Catherine the Great's palace gets PVC makeover

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The Independent Online

The Mayor of Moscow, Yuri Luzhkov, has been accused of vandalism for steaming ahead with plans to build a mock Tsarist complex on the substantial remains of an 18th-century palace that belonged to Catherine the Great.

Construction of Tsaritsyno, a Gothic red-brick palace conceived as a summer residence for Catherine the Great, began in 1775 on the crest of a hill in southern Moscow. The estate was supposed to rival her magnificent retreats in St Petersburg but the palace was never completed due to architectural disputes and the death of the Empress in 1796. Until now Muscovites assumed it would remain that way.

But more than 200 years after its foundations were first laid, Mr Luzhkov is taking up where Catherine left off with a project that some see as a self-indulgent attempt to leave behind a historical legacy.

To general disbelief, the palace is being completed according to a design personally approved by the Mayor that bears little resemblance to the original.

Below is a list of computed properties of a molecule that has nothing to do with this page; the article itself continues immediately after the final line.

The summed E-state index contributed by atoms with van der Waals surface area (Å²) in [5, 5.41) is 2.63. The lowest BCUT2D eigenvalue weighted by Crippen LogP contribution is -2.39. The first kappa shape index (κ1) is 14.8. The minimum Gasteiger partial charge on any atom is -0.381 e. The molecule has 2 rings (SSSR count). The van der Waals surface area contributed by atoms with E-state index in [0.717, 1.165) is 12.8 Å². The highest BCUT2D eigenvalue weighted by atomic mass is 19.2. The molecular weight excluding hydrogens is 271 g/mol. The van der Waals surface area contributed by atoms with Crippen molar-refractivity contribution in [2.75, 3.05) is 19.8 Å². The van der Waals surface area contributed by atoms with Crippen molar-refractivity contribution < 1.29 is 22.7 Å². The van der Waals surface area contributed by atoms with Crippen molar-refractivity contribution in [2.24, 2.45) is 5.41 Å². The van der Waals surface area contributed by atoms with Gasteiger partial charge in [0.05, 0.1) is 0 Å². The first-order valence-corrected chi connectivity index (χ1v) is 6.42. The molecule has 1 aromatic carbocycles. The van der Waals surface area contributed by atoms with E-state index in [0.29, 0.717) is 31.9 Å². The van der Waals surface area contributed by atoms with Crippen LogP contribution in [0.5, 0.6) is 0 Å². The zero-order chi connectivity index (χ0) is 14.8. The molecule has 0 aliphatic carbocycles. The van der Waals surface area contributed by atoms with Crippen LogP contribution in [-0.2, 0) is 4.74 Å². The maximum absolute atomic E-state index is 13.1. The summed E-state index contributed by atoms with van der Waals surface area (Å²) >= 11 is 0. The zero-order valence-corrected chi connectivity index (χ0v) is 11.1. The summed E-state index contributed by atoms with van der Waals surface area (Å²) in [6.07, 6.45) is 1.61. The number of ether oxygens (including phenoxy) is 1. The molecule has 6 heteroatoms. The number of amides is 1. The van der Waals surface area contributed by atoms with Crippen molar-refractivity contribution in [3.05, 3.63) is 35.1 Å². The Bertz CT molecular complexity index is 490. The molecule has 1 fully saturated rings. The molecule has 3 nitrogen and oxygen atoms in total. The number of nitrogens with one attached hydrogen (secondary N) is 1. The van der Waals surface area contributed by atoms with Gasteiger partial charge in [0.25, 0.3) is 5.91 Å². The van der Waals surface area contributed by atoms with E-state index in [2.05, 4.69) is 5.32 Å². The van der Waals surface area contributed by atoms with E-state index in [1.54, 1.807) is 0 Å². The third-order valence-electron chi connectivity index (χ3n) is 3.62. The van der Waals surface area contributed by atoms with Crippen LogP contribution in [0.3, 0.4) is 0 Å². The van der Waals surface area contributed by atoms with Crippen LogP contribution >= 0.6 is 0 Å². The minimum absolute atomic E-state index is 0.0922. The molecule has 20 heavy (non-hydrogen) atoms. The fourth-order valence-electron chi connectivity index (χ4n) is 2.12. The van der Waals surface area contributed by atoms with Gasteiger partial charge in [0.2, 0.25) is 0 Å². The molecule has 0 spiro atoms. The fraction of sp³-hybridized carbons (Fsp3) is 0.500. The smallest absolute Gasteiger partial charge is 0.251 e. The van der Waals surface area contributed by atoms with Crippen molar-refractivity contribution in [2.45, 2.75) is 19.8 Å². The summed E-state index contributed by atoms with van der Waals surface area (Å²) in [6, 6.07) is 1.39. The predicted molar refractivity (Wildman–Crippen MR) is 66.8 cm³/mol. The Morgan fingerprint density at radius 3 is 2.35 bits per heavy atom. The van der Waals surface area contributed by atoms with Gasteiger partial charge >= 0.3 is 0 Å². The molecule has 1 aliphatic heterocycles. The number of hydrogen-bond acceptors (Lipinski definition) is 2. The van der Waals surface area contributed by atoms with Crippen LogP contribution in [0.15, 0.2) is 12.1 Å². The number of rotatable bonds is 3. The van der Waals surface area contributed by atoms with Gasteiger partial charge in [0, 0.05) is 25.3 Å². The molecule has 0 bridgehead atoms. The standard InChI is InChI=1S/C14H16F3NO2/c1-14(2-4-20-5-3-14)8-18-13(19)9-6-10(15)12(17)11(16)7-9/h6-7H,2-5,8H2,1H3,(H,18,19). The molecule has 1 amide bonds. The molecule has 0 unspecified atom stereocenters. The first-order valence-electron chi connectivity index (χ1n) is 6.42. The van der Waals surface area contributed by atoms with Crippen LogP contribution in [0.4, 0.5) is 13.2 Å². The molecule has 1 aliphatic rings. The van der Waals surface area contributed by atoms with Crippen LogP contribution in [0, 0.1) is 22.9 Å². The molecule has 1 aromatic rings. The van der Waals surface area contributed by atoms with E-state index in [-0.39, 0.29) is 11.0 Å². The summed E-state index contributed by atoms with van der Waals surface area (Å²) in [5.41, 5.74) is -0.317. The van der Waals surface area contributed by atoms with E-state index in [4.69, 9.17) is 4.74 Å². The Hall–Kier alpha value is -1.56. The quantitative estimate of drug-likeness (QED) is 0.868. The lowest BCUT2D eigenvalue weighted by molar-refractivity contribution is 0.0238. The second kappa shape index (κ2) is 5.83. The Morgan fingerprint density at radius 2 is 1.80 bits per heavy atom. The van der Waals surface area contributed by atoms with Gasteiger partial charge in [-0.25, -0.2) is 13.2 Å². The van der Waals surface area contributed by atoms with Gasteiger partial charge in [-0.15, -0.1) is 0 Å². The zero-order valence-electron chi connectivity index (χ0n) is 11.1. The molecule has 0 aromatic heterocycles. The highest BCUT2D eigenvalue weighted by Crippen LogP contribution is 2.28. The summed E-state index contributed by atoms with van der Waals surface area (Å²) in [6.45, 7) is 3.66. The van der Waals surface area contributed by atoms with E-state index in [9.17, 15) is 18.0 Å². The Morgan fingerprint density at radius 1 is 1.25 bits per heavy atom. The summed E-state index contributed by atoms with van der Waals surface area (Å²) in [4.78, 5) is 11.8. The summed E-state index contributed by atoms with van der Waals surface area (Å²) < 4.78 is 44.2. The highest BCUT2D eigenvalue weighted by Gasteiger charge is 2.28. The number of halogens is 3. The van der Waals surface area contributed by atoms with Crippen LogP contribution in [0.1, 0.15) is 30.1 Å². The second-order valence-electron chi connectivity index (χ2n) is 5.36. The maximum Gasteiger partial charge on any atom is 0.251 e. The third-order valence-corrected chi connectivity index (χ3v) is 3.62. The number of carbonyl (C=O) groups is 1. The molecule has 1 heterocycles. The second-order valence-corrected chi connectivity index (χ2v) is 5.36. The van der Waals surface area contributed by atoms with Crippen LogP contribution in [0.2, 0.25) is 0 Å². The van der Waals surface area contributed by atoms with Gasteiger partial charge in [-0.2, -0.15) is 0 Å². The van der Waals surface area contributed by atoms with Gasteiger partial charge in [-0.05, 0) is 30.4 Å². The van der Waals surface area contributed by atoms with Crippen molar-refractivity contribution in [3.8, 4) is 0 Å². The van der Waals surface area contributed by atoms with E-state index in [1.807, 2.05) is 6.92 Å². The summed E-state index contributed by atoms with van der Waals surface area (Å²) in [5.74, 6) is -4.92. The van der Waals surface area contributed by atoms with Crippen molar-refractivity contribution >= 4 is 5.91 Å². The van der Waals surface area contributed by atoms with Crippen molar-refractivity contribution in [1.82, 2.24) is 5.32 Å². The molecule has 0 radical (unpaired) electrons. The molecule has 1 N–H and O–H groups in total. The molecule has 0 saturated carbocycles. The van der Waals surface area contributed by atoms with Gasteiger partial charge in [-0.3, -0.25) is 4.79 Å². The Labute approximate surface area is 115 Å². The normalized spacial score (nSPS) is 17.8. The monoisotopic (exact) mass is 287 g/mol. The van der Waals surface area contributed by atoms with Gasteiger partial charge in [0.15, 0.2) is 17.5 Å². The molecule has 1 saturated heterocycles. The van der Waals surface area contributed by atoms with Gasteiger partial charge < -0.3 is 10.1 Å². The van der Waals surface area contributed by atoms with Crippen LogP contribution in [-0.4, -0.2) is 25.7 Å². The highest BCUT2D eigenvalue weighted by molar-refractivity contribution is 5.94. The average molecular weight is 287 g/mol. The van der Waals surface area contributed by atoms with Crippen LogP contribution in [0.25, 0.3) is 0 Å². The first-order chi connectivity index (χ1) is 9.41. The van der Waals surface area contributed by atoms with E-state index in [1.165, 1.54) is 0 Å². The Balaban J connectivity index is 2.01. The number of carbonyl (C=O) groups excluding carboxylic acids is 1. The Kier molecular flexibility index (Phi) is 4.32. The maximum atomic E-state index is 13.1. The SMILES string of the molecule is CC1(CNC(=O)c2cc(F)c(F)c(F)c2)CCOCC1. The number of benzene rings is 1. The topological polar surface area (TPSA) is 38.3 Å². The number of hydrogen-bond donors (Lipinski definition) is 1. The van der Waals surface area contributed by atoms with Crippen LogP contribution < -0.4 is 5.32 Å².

An army of migrant workers from the former Soviet Union is rushing to do the Mayor's bidding fitting roofs where there were no roofs, erecting grand entrances, and replacing stone blocks with breeze blocks.

The palace's kitchens, a grand quadrangular structure called the Bread House, appear to be sporting white PVC windows. Brushing aside historical authenticity, the Mayor is also adding underground space to the palace to get some "added value" out of it.

He is in such a rush to get the new palace ready by 2008 that construction work began illegally at the end of 2005 without planning permission.

The project was initially welcomed by art historians who thought Mr Luzhkov would preserve the estate's substantial remains.

Now many fear the worst and believe Tsaritsyno is the latest victim of Mr Luzhkov's obsession with knocking down old buildings only to rebuild them from scratch with modern materials and "more practical designs".

"It [the new palace] is being built too quickly using many modern materials," Marina Khrustaleva,from the Moscow Architecture Preservation Society, said.

"Restoration is something that is done on the basis of what you can prove was once there, and is expensive. Here something altogether new is being built. I am afraid that Tsaritsyno will be spoilt."

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